Dr Honny made the call at the 90th 90th anniversary celebration of St Augustine's College

Bothered by the falling standards of education and growing indiscipline among students in the country, old students of St Augustine’s College in Cape Coast, have appealed to government to return all missionary schools to their rightful owners.

That, it said was the way to effectively control admissions, and institute culturally and religiously appropriate internal administrative governance structures and procedures, to instill discipline among students.

Dr Lawrence Honny, a former lecturer of the University of Cape Coast (UCC), and an old student, made the appeal at the College’s 90th anniversary celebration in Cape Coast on Saturday.

Held on the theme: “Advancing Senior High School education, mission schools at the crossroads, which way, St Augustine’s College,” Dr Honny said they were deeply worried about the admission processes into the school and called for a relook in tandem with the core vision and mission of the College.

He said: “We consider the current system of admission to be highly questionable if not totally objectionable. Mission schools should be given the right to conduct their own admissions because the religious character formation of the school must not be compromised and can only logically be managed by the heads of the schools”.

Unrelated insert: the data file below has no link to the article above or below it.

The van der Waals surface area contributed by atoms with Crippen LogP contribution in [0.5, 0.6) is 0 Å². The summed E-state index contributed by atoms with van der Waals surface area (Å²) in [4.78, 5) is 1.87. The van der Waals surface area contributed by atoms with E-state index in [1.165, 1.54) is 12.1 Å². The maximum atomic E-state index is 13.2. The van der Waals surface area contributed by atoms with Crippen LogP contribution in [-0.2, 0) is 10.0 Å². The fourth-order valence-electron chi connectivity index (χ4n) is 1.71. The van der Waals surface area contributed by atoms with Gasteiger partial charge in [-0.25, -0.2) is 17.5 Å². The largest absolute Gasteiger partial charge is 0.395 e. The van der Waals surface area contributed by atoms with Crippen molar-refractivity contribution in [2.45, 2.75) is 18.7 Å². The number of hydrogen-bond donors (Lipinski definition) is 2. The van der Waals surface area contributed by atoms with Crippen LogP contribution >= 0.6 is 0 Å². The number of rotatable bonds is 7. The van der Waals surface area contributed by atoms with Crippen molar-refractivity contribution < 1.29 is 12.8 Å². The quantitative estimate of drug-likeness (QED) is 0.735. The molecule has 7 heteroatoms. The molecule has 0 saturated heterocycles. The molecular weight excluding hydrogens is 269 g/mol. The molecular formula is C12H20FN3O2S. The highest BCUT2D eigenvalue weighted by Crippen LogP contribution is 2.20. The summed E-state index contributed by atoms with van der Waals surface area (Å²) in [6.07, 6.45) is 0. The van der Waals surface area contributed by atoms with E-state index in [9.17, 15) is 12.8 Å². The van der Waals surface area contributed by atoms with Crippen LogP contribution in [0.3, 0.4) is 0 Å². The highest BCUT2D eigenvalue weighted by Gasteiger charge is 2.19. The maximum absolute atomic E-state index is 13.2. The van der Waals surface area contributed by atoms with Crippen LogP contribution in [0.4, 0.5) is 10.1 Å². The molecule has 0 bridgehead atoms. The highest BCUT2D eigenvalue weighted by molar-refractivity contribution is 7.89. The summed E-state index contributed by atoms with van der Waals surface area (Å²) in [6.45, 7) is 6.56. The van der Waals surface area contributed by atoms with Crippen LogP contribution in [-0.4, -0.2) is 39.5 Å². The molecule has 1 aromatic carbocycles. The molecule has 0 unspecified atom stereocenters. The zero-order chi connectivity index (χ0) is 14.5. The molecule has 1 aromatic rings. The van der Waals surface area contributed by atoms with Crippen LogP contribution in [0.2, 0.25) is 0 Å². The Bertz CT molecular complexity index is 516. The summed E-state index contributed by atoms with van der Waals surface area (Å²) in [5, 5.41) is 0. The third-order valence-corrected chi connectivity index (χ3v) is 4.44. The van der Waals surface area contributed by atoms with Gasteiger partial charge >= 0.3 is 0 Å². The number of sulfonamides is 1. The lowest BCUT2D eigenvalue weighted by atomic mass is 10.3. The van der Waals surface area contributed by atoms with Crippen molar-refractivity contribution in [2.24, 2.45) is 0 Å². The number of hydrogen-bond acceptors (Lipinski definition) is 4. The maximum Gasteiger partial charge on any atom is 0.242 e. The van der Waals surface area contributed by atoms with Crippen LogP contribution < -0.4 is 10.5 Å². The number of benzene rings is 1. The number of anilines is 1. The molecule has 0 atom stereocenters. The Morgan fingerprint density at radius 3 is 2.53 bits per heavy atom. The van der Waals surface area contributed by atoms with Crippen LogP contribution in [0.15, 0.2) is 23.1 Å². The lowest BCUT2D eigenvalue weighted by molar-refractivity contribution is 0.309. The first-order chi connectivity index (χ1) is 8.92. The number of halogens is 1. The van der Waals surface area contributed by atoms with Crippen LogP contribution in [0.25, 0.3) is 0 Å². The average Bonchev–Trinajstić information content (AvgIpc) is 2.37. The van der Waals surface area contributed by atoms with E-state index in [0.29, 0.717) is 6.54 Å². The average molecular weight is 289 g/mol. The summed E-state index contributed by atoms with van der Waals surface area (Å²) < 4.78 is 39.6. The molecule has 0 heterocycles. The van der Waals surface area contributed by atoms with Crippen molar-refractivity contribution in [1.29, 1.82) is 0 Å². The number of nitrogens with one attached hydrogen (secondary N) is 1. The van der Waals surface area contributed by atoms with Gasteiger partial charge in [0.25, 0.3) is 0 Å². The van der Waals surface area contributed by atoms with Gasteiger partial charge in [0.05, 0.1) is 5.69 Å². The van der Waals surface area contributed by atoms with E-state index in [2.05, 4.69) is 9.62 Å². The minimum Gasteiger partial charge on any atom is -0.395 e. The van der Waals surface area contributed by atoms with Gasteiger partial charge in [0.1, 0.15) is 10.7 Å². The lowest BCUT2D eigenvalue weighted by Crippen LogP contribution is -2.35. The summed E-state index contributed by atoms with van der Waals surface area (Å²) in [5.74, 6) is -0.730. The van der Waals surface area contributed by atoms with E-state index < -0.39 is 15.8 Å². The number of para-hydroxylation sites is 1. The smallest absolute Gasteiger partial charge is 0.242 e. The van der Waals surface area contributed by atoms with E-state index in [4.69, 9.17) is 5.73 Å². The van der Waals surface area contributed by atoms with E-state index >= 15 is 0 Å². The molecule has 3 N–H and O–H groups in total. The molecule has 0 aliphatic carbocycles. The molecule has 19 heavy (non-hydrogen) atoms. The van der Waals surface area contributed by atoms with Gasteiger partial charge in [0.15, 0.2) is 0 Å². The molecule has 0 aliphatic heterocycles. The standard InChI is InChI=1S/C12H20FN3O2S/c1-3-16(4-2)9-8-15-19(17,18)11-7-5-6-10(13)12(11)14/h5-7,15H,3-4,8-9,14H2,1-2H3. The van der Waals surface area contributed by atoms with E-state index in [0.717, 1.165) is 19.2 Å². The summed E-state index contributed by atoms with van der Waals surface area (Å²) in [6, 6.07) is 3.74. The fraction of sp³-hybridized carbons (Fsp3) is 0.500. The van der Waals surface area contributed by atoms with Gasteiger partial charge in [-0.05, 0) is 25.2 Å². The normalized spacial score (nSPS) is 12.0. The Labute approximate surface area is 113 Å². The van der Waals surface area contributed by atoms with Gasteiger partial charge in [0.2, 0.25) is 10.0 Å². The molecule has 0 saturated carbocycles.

“I am the first to admit that as far as I can remember, in appointments of the heads of the College, the Ghana Education Service (GES) has always respected the Church’s preference, hence we can still ask if the future will be any brighter for mission schools over their own schools,” he said.

Dr Honny pointed out that the education at the College was about developing the intellect, behaviour and morality of students from the Catholic perspective and it must not be exchanged with an education that was valueless.

He commended the government for its boldness in implementing free education describing it as a golden passport for young intelligent children who would have missed the opportunity to have been educated due to poverty.

According to him, giving every child an equal chance of going to secondary school was no mean achievement and called on the government to urgently reconsider the viable and reliable funding modules to sustain it.

Dr Honny also praised the school for going all out to win this year’s National Science and Mathematics Quiz (NSMQ) Competition after battling dozens of competitors – exhibiting knowledge and captivating performance as well as proper sportsmanship.

Professor Eugene Kuffour Marfo, Dean of Students at the University of Cape Coast (UCC) who chaired the event reiterated the call for missionary schools to be returned to their rightful owners.

He charged the old students of the College occupying various high positions to lobby and use their powers to persuade government to return missionary schools to the missions.

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